(It turns out, and this is not so surprising, I hate following instructions… virtually everything I sew starts in my head and not on paper. When I do follow patterns I usually like to customize them. Add a pocket, change the length, do away with the zipper‚ÄĒI hate zippers‚ÄĒand so forth). Sewing is actually a remarkably creative thing for me, and something that gives me significant pleasure when I see the end results. Even if I always rather rush to get there, patterns in my head appear to have a short life span in the head.

Embroidery was like this. I don’t do it now, but I have a shirt. The back features an embroidered elephant. It’s my own creation. An elephant in a ceremonial dress walking along. I made the pattern and selected all the threads to create it. Not embroider by the numbers or within the lines. I don’t wear the shirt often, but I keep it as a reminder of creativity and imagination.

Knitting is the latest one to make a come back. I don’t really know how or when it happened. Well, that’s not quite true. I tried to teach myself to crochet. It was a disaster, how can something like that completely mystify me, I don’t know, I still don’t know. But I know that despite my best efforts I can not crochet. I guess it was Christmas, perhaps last year that I wanted to teach myself. But it turns out I bought a load of wool and then couldn’t actually do it. So I needed to do something else and knitting (as I have mentioned before) speaks to a past, a family, memories of long ago, not just of people but of motions with my hands.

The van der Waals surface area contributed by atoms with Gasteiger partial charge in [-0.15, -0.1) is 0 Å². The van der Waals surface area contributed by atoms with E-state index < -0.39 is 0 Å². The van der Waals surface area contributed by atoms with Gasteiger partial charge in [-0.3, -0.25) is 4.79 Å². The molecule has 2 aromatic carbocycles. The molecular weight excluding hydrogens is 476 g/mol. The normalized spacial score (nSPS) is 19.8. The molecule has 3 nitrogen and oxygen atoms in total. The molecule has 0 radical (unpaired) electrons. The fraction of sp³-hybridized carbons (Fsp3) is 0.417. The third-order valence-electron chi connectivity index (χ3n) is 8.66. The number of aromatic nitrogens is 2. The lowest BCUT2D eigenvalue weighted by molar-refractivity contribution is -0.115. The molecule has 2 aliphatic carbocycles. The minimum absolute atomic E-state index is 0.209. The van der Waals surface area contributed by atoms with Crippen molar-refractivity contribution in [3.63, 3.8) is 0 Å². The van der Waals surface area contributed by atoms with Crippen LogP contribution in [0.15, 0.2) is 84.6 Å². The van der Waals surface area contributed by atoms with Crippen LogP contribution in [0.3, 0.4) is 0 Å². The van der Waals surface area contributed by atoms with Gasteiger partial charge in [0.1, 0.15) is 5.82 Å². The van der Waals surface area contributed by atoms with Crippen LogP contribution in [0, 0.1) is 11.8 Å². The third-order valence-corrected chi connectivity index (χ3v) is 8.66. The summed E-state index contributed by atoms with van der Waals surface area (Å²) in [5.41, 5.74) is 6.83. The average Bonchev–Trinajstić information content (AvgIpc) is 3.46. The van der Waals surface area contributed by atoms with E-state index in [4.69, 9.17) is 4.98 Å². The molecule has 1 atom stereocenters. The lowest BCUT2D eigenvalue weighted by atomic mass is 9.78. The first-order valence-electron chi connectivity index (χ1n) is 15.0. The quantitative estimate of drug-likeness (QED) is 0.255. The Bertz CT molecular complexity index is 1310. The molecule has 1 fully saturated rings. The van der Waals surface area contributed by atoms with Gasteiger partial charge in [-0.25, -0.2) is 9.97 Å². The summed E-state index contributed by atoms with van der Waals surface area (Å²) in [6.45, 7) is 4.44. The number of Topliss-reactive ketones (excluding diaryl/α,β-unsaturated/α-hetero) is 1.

But, I am taking to knitting exactly as I took to sewing. Patterns bore me, well the ones I think I can make do. So, one of my first projects was to reverse engineer a robot. So, that’s how I learnt, the hard way, to do intarsia knitting. I then discovered that that’s considered not what a beginner does. I’m not sure I know anyone whose taught themselves intarsia knitting from the experience of reverse engineering the entire pattern (I had to decide how many stitches, how to knit the piece, etc… there were no instructions, I just thought it out, thought carefully, and then started knitting).